However, that is not the end of it. Since celiac is an autoimmune disease, it also does not respond immediately to the removal of gluten from your diet. Most people begin to feel better in days or weeks, and I have begun to feel better in areas unrelated to digestion. However, it usually takes about six months for your immune system to return to normal as determined by blood tests. And it takes from six months to two years for the damage to the small intestine to heal. Basically you stop eating all gluten and in a few weeks you’ll begin to feel better. Maybe in a year you’ll be well. That aspect of the disease is a little frustrating to someone like me who, at the time of this writing, is still in the early stages of recovery.

Also since it is an autoimmune disease, if someone with celiac does not stop eating all gluten they have an increased likelihood that their malfunctioning immune system will trigger another autoimmune disease such lupus, thyroid disease, type 1 diabetes, liver diseases, or rheumatoid arthritis. Celiacs also have an elevated risk of developing gastrointestinal cancers. Celiac may also cause neurological damage and is hereditary. It’s a nasty disease and the consumption of as little as an eighth of a teaspoon of gluten (1/1000 of a slice of bread) is sufficient to keep it active if you continue to ingest that small amount each day or even several days a week. The occasional accidental ingestion of a small dose, which will happen despite your best efforts, won’t significantly affect the health of most people. It’s not like a severe allergy where even a tiny exposure can cause shock and death. But it is imperative that any ongoing exposure to gluten be eliminated.

Recent rigorous clinical studies have demonstrated that 1 out of every 133 Americans suffer from celiac disease. It is hereditary, so first degree relatives of a celiac are much more likely, about 1 in 22, to have the disease. That makes it comparable to type 1 diabetes in prevalence. However, the vast majority of those with celiac, perhaps as many as 90% are currently undiagnosed. Why? Because until things get really bad, for a lot of people celiac doesn’t have a lot of clear and overt symptoms. (And there is still a fair level of ignorance or misinformation in the medical community as well.) That was certainly true for me. Looking back, my digestion has probably been a little off for a long time, but no serious pain or anything that pushed me to think something was wrong. I  have had a lot of symptoms that are not digestive tract issues but which are directly related to celiac. I just didn’t know the various disparate symptoms were even related to each other.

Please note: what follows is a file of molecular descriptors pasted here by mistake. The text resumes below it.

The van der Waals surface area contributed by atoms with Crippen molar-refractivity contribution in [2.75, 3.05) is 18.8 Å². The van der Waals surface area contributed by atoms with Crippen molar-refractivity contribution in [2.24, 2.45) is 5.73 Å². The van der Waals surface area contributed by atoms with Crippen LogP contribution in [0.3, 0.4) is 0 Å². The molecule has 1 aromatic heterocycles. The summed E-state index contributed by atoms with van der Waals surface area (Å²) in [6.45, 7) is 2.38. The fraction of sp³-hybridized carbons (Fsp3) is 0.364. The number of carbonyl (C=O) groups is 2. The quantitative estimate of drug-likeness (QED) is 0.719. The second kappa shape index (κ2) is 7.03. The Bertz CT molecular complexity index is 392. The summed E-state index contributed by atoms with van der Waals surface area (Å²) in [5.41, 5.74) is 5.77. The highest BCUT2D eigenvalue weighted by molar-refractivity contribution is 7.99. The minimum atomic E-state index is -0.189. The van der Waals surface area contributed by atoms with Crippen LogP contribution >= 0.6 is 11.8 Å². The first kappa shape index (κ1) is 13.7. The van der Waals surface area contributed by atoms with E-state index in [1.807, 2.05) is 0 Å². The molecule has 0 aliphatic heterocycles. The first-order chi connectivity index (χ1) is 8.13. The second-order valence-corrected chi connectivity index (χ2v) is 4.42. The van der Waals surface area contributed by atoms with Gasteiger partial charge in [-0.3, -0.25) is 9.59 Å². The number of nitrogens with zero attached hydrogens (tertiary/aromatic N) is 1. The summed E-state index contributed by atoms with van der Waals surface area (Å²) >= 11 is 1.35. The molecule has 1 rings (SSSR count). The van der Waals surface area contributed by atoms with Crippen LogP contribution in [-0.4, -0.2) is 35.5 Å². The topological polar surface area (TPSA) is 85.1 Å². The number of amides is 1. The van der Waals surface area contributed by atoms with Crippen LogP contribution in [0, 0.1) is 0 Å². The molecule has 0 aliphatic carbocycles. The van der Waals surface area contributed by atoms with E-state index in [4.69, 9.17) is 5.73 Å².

This is a list of some of the symptoms that could indicate celiac disease:

  • anemia
  • autoimmune disorders
  • behavioral changes (think depression, mental fogginess, irritability, inability to concentrate, etc.)
  • bloating and gas or abdominal distention
  • bone or joint pain
  • changes in appetite
  • chronic diarrhea
  • colitis
  • collagen vascular disease
  • constipation
  • dermatitis herpetiformis (skin rash)
  • delayed growth in children and delayed onset of puberty
  • dizziness
  • easy bruising
  • failure to thrive in infancy
  • fatigue and lethargy
  • fibromyalgia
  • hair loss
  • headaches
  • hypoglycemia
  • hyposplenism
  • increased risk of infections
  • infertility and miscarriage
  • iron deficiency
  • irregular or speedy heartbeat
  • lactose intolerance
  • liver disease
  • lupus
  • lymphoma
  • malnutrition
  • missed menstrual periods
  • mental fogginess
  • muscle cramps
  • nausea
  • vomiting
  • neurological problems (schizophrenia, ataxia, epilepsy, etc.)
  • nosebleeds
  • osteoporosis or esoteopenia
  • pale, foul-smelling, bulky, and/or fatty stools that float
  • pale skin
  • seizures
  • short stature
  • shortness of breath
  • Sjogren’s syndrome
  • some intestinal cancers
  • thyroid disease
  • tingling or numbness in the hands and feet.
  • tooth discoloration or dental enamel defects/loss.
  • type 1 diabetes
  • ulcers inside the mouth
  • vitamin or mineral deficiency
  • weight loss or weight gain

There are now blood tests that will detect the antibodies (and probably other markers – I haven’t studied the details of the three blood tests in the panel) associated with celiac disease that can be used to screen for the disease and to monitor progress on a gluten free diet post-diagnosis. An endoscopy of the upper portion of the small intestine remains the certain form of diagnosis. The damage to the villi is not always visually evident like the damage to mine was, particularly if the person has not had the disease for very long. But it will show up in the biopsy.